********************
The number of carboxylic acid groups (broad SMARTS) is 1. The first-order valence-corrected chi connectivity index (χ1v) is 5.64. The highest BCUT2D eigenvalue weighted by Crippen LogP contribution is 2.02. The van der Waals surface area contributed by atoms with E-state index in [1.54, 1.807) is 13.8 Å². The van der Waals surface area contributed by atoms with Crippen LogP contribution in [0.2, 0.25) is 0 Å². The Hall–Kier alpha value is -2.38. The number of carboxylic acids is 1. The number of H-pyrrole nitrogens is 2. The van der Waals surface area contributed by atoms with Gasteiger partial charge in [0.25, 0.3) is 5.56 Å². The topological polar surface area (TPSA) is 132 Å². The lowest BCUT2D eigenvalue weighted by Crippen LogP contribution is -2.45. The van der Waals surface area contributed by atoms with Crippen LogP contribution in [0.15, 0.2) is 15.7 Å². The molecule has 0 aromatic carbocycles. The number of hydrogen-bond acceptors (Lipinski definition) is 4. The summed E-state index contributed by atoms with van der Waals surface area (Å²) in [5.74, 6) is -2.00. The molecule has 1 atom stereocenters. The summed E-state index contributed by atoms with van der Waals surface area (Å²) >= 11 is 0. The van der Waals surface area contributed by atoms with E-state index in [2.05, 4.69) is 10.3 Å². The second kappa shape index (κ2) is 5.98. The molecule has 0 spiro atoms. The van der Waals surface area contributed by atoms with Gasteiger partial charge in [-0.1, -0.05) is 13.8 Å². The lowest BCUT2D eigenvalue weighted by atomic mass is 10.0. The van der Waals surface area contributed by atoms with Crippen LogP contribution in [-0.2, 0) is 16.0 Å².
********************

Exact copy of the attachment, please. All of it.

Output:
The number of carboxylic acid groups (broad SMARTS) is 1. The first-order valence-corrected chi connectivity index (χ1v) is 5.64. The highest BCUT2D eigenvalue weighted by Crippen LogP contribution is 2.02. The van der Waals surface area contributed by atoms with E-state index in [1.54, 1.807) is 13.8 Å². The van der Waals surface area contributed by atoms with Crippen LogP contribution in [0.2, 0.25) is 0 Å². The Hall–Kier alpha value is -2.38. The number of carboxylic acids is 1. The number of H-pyrrole nitrogens is 2. The van der Waals surface area contributed by atoms with Gasteiger partial charge in [0.25, 0.3) is 5.56 Å². The topological polar surface area (TPSA) is 132 Å². The lowest BCUT2D eigenvalue weighted by Crippen LogP contribution is -2.45. The van der Waals surface area contributed by atoms with Crippen LogP contribution in [0.15, 0.2) is 15.7 Å². The molecule has 0 aromatic carbocycles. The number of hydrogen-bond acceptors (Lipinski definition) is 4. The summed E-state index contributed by atoms with van der Waals surface area (Å²) in [5.74, 6) is -2.00. The molecule has 1 atom stereocenters. The summed E-state index contributed by atoms with van der Waals surface area (Å²) >= 11 is 0. The van der Waals surface area contributed by atoms with E-state index in [2.05, 4.69) is 10.3 Å². The second kappa shape index (κ2) is 5.98. The molecule has 0 spiro atoms. The van der Waals surface area contributed by atoms with Gasteiger partial charge in [-0.1, -0.05) is 13.8 Å². The lowest BCUT2D eigenvalue weighted by atomic mass is 10.0. The van der Waals surface area contributed by atoms with Crippen LogP contribution in [-0.2, 0) is 16.0 Å².